Can African Feet Divorce Western Shoes?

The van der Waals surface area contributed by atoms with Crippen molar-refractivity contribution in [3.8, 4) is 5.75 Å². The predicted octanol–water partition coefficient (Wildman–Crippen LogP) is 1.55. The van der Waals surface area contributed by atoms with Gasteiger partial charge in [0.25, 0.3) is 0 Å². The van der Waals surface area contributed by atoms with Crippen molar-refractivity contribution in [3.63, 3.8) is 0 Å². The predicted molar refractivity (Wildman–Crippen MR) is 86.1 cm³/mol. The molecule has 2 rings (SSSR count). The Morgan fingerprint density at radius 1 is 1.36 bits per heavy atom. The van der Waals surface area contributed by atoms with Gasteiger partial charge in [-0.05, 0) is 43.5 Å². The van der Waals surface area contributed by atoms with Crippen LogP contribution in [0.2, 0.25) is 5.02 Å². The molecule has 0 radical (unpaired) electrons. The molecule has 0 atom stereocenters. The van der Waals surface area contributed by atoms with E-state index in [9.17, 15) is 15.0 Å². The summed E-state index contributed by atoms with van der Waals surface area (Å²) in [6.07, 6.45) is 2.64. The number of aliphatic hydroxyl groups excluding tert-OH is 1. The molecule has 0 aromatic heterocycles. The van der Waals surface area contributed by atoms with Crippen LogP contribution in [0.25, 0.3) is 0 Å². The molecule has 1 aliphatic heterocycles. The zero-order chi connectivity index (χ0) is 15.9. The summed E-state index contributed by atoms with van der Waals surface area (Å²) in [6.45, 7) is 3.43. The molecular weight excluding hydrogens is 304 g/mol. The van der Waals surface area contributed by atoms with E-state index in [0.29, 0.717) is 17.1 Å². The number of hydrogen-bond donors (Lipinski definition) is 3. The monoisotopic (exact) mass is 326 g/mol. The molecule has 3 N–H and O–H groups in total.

In Malawi ubuntu is referred to as umunthu. The word comes from munthu, meaning `a person'. So umunthu means `being a person'. The principles are the same. Basically umunthu means kuchita nzithu mothandizana ndi moganizira mzako (helping and thinking of others in need). A person with umunthu `ndi amene amatenga vuto lanzake kukhala lake, ndikuthandiza anzake moyenera' (who takes other peoples' problems and turns them into his or her own so that he or she can help them accordingly). In Malawian tradition, umunthu is portrayed by the following proverbs: Mwana wa nzako ndi wako yemwe (someone's child is your child); ali awiri ndi anthu ali ekha chinyama (Those that are more than one are people and he who is alone is an animal); lende kukankhana (One prospers with the help of others) and mutu umodzi susenza denga (To successfully accomplish a task one needs the help of others). In Malawi umunthu is expressed in social, economic and political aspects of life. The analysis of this paper primarily focuses on the political aspect with much reference to the social and economic arena. Malawi had its first democratic elections in 1994 which saw the end of 33 years of Hastings Kamuzu Banda with his one-party ­ Malawi Congress Party (MCP) ­ dictatorial rule and the coming to power of the United Democratic Front (UDF) under the leadership of Bakili Muluzi. The next two sections analyse the degree to which leaders in these two regimes encompassed the ideals of umunthu. We will use the words ubuntu and umunthu interchangeably.